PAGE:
From the Col, go right or east on the AT to reach the summit of Avery Peak 4088. It is a quick ascent over .4 miles from the Col with some slight scrambling required. No aid was required by dogs, they managed very well on the terrain above tree line. The views from the top of Avery peak are fantastic. From the summit you look out over the vast and rugged wilderness of Maine and the man-made Flagstaff Lake (the fourth largest water body in Maine). The rock base remains of the old Fire Warden tower are still intact on the summit; the wooden part of the structure was dismantled years ago. While taking in the vistas and enjoying the summit, remember to keep your dog on the designated trail. At this elevation you are in the Alpine zone and the vegetation in this area is very sensitive and can take years to recover from trampling. Once you have enjoyed summit time, you can turn around descending the .4 miles back to the Col and continue straight for West Peak.
West Peak (4145) is .3 miles from the Col. It is another quick ascent without the need for aid. It is a beautiful summit as well, the highest of the Bigelow Range. It looks out to the west at the twin symmetrical peaks of the South Horn (3805) and North Horn (3792), and further to Cranberry Peak (3194). Avery Peak is viewed to the east as well as Little Bigelow (3025). Sugarloaf ski resort and Flagstaff Lake flank the south and north sides of the range respectively. On clear days expect fantastic views as far as one can see obstructed only by the subtle curve of the Earth. It is a memorable summit, quite attainable by almost any dog thanks to the maintenance of the approaching trails. At this point we descended the way we came, down the Fire Warden’s Trail. Going down this trail was much easier than going up. Use caution on the rock stairways, when wet they can be slippery. Other than that once the Moose Tent site is reached it is a pleasant stroll back to the parking area. This was a “T” shaped trail to the 2 4,000 footers in the preserve, in all about a 9.4 mile hike from the parking area. There are many beautiful hikes in the Bigelow Preserve and many campsites, it would be easy to spend a few days in the park enjoying many hikes with your dog.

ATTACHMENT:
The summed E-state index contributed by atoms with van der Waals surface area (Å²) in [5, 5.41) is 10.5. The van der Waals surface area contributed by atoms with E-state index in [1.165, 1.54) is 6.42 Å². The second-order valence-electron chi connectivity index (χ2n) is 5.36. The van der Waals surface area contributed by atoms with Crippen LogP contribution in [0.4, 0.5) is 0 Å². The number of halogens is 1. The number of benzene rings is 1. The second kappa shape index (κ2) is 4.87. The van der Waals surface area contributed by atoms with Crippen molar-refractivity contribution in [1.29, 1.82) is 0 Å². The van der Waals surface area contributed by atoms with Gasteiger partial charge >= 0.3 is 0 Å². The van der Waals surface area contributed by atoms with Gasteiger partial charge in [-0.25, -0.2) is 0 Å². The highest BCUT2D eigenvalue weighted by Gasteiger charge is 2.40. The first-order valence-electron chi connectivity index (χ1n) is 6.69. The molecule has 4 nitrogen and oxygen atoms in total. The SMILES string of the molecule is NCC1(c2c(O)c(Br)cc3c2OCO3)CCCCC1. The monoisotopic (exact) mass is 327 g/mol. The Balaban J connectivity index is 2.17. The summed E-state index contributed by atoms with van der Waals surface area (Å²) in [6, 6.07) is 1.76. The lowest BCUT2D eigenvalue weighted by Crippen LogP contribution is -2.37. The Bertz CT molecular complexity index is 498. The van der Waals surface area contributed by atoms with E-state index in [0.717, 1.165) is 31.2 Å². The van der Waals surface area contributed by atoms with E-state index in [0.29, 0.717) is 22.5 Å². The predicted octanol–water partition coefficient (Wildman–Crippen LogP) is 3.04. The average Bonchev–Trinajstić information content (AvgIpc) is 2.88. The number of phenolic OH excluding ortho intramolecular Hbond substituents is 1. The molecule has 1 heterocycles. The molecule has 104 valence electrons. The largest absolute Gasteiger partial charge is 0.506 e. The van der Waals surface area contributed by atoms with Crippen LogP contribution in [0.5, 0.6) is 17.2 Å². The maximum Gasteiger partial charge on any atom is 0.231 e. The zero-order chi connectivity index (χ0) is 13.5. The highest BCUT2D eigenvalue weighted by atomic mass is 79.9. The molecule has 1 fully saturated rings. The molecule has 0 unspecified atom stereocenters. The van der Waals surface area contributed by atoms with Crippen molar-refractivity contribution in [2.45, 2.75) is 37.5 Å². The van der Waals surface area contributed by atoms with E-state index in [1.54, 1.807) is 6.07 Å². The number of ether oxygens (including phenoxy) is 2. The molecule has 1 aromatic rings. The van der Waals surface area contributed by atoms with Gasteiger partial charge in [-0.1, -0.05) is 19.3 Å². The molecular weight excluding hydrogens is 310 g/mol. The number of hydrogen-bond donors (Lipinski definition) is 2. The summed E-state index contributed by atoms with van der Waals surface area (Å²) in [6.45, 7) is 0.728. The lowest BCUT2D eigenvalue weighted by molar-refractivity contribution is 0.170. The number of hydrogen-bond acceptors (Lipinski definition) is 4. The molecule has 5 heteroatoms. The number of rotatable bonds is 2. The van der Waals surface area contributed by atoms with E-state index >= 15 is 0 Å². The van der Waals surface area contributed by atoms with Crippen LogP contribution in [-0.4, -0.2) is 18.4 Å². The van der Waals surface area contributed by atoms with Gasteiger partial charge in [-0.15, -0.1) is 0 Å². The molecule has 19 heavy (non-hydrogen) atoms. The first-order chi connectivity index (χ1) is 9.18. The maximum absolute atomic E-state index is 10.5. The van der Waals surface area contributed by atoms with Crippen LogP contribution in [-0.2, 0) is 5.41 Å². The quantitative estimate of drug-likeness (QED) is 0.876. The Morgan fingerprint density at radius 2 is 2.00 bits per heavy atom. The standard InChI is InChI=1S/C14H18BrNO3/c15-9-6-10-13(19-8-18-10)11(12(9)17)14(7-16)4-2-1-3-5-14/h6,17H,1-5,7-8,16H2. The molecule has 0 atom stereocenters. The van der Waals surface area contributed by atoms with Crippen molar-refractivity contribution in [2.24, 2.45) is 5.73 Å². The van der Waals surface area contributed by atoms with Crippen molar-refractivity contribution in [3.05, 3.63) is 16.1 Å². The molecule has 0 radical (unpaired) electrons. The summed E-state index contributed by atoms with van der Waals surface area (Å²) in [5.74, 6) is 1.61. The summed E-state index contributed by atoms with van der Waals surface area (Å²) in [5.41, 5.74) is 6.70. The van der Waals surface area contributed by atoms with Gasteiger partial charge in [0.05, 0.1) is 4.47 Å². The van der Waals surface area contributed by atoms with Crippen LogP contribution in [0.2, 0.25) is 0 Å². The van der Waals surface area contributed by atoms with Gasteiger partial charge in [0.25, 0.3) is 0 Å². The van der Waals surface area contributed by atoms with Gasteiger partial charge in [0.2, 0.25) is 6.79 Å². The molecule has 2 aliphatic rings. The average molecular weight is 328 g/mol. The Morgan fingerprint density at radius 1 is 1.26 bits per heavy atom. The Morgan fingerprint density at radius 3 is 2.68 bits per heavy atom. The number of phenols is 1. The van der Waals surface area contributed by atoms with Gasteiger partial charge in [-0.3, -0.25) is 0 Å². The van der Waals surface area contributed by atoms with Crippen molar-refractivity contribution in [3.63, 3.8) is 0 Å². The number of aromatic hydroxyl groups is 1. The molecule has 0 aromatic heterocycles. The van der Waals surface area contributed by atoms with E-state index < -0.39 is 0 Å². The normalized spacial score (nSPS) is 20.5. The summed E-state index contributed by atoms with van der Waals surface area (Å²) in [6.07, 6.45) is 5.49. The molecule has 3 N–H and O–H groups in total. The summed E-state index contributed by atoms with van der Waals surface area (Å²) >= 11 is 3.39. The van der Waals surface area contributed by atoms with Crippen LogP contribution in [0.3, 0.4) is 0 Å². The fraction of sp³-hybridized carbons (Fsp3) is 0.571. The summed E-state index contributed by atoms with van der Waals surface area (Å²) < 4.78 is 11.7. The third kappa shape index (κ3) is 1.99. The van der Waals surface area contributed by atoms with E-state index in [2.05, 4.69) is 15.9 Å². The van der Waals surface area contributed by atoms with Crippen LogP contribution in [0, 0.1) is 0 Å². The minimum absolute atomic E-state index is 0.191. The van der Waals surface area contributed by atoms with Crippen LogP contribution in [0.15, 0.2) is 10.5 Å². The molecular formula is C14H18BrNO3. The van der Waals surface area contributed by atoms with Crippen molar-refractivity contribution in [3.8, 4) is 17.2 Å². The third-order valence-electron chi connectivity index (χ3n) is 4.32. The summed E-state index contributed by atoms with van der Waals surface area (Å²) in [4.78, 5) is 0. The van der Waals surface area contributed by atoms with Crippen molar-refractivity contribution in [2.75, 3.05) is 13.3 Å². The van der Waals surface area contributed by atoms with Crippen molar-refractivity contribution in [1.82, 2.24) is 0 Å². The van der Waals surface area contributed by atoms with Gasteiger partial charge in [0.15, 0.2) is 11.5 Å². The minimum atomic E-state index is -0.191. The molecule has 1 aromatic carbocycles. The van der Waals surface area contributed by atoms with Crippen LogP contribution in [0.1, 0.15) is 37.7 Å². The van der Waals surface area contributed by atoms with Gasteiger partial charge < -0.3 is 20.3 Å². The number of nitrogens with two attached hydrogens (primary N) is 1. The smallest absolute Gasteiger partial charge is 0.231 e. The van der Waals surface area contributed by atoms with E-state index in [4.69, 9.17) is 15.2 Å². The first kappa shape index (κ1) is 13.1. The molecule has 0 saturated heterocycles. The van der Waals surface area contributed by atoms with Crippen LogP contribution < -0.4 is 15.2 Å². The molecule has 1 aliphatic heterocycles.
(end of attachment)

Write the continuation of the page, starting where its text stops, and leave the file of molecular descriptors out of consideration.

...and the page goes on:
From Parking Lot to Horn Pond Junction: 1.6 Miles 1 Hour 10 min
Moose Falls Campsite: 3.6 miles
Avery Peak Summit: 5 Miles
West Peak Summit 5 miles
If a longer hike is desired, the Appalachian Trail that runs along the Bigelow Ridge connects Avery Peak, West Peak and the Horns. This forms a loop hike of approximately 12.7 miles that can be completed in one long day or broken up in to several days of shorter hikes. Rather than descend West Peak (as described above) continue along the AT to the Horns where the Horn Pond Trail connects with the AT. Camping is available at Horn Pond. Descending the Horn Pond Trail 4.1 miles to the junction with the Fire Warden Trail.